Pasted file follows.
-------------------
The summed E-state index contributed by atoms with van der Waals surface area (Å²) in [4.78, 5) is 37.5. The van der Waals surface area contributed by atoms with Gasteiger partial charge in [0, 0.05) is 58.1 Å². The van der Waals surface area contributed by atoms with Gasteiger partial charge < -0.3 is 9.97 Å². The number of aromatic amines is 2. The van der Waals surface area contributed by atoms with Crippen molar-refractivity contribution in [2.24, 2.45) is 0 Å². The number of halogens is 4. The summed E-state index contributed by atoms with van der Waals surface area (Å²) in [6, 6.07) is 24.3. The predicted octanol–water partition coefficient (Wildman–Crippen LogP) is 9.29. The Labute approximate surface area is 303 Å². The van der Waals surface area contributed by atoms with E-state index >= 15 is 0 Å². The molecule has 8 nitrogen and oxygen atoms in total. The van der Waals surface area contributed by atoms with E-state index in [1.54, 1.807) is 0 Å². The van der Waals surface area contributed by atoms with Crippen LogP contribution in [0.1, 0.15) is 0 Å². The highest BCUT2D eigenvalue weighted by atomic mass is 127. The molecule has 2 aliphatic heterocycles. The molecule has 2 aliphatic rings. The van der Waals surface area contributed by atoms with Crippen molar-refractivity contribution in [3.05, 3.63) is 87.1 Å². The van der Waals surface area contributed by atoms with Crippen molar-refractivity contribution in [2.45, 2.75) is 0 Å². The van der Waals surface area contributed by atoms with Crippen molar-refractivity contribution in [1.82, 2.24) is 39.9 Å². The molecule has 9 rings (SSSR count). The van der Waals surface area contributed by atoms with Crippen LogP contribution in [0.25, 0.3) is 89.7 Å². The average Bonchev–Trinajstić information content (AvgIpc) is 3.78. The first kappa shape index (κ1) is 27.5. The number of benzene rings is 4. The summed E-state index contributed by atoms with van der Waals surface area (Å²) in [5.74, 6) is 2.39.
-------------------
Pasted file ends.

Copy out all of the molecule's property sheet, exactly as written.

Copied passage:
The summed E-state index contributed by atoms with van der Waals surface area (Å²) in [4.78, 5) is 37.5. The van der Waals surface area contributed by atoms with Gasteiger partial charge in [0, 0.05) is 58.1 Å². The van der Waals surface area contributed by atoms with Gasteiger partial charge < -0.3 is 9.97 Å². The number of aromatic amines is 2. The van der Waals surface area contributed by atoms with Crippen molar-refractivity contribution in [2.24, 2.45) is 0 Å². The number of halogens is 4. The summed E-state index contributed by atoms with van der Waals surface area (Å²) in [6, 6.07) is 24.3. The predicted octanol–water partition coefficient (Wildman–Crippen LogP) is 9.29. The Labute approximate surface area is 303 Å². The van der Waals surface area contributed by atoms with E-state index >= 15 is 0 Å². The molecule has 8 nitrogen and oxygen atoms in total. The van der Waals surface area contributed by atoms with E-state index in [1.54, 1.807) is 0 Å². The van der Waals surface area contributed by atoms with Crippen LogP contribution in [0.1, 0.15) is 0 Å². The highest BCUT2D eigenvalue weighted by atomic mass is 127. The molecule has 2 aliphatic heterocycles. The molecule has 2 aliphatic rings. The van der Waals surface area contributed by atoms with Crippen molar-refractivity contribution in [3.05, 3.63) is 87.1 Å². The van der Waals surface area contributed by atoms with Crippen molar-refractivity contribution in [2.45, 2.75) is 0 Å². The van der Waals surface area contributed by atoms with Crippen molar-refractivity contribution in [1.82, 2.24) is 39.9 Å². The molecule has 9 rings (SSSR count). The van der Waals surface area contributed by atoms with Crippen LogP contribution in [0.25, 0.3) is 89.7 Å². The average Bonchev–Trinajstić information content (AvgIpc) is 3.78. The first kappa shape index (κ1) is 27.5. The number of benzene rings is 4. The summed E-state index contributed by atoms with van der Waals surface area (Å²) in [5.74, 6) is 2.39.